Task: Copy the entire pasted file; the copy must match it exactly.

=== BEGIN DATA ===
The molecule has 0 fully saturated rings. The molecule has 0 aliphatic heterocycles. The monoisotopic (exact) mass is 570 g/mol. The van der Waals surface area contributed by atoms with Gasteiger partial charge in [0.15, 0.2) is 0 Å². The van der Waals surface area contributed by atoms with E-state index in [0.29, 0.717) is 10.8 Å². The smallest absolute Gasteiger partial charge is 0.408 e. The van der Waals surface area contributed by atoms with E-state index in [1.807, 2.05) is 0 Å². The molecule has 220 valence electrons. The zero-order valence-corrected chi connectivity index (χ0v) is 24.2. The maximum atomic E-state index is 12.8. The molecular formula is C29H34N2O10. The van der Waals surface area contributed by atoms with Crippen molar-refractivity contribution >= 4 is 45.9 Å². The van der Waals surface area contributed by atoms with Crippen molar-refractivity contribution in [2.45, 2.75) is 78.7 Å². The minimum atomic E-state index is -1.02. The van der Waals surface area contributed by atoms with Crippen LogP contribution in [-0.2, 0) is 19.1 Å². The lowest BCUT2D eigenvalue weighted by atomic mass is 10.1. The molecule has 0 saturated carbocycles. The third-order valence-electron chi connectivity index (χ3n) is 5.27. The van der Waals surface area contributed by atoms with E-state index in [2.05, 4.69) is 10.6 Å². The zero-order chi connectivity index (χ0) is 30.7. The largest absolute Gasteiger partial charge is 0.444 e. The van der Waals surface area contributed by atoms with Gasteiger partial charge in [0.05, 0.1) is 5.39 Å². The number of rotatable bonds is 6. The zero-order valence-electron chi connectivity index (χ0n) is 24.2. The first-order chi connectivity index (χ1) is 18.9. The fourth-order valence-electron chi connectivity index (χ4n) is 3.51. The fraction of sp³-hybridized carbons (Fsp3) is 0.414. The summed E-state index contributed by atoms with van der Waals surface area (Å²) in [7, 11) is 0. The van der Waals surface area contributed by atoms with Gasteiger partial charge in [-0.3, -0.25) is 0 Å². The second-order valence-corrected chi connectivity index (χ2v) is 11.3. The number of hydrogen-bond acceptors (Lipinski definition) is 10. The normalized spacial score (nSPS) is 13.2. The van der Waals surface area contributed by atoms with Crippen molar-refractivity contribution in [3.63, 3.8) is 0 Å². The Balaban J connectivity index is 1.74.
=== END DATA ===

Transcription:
The molecule has 0 fully saturated rings. The molecule has 0 aliphatic heterocycles. The monoisotopic (exact) mass is 570 g/mol. The van der Waals surface area contributed by atoms with Gasteiger partial charge in [0.15, 0.2) is 0 Å². The van der Waals surface area contributed by atoms with E-state index in [0.29, 0.717) is 10.8 Å². The smallest absolute Gasteiger partial charge is 0.408 e. The van der Waals surface area contributed by atoms with E-state index in [1.807, 2.05) is 0 Å². The molecule has 220 valence electrons. The zero-order valence-corrected chi connectivity index (χ0v) is 24.2. The maximum atomic E-state index is 12.8. The molecular formula is C29H34N2O10. The van der Waals surface area contributed by atoms with Crippen molar-refractivity contribution >= 4 is 45.9 Å². The van der Waals surface area contributed by atoms with Crippen molar-refractivity contribution in [2.45, 2.75) is 78.7 Å². The minimum atomic E-state index is -1.02. The van der Waals surface area contributed by atoms with Crippen LogP contribution in [-0.2, 0) is 19.1 Å². The lowest BCUT2D eigenvalue weighted by atomic mass is 10.1. The molecule has 0 saturated carbocycles. The third-order valence-electron chi connectivity index (χ3n) is 5.27. The van der Waals surface area contributed by atoms with E-state index in [2.05, 4.69) is 10.6 Å². The zero-order chi connectivity index (χ0) is 30.7. The largest absolute Gasteiger partial charge is 0.444 e. The van der Waals surface area contributed by atoms with Gasteiger partial charge in [0.05, 0.1) is 5.39 Å². The number of rotatable bonds is 6. The zero-order valence-electron chi connectivity index (χ0n) is 24.2. The first-order chi connectivity index (χ1) is 18.9. The fourth-order valence-electron chi connectivity index (χ4n) is 3.51. The fraction of sp³-hybridized carbons (Fsp3) is 0.414. The summed E-state index contributed by atoms with van der Waals surface area (Å²) in [7, 11) is 0. The van der Waals surface area contributed by atoms with Gasteiger partial charge in [-0.3, -0.25) is 0 Å². The second-order valence-corrected chi connectivity index (χ2v) is 11.3. The number of hydrogen-bond acceptors (Lipinski definition) is 10. The normalized spacial score (nSPS) is 13.2. The van der Waals surface area contributed by atoms with Crippen molar-refractivity contribution in [3.63, 3.8) is 0 Å². The Balaban J connectivity index is 1.74.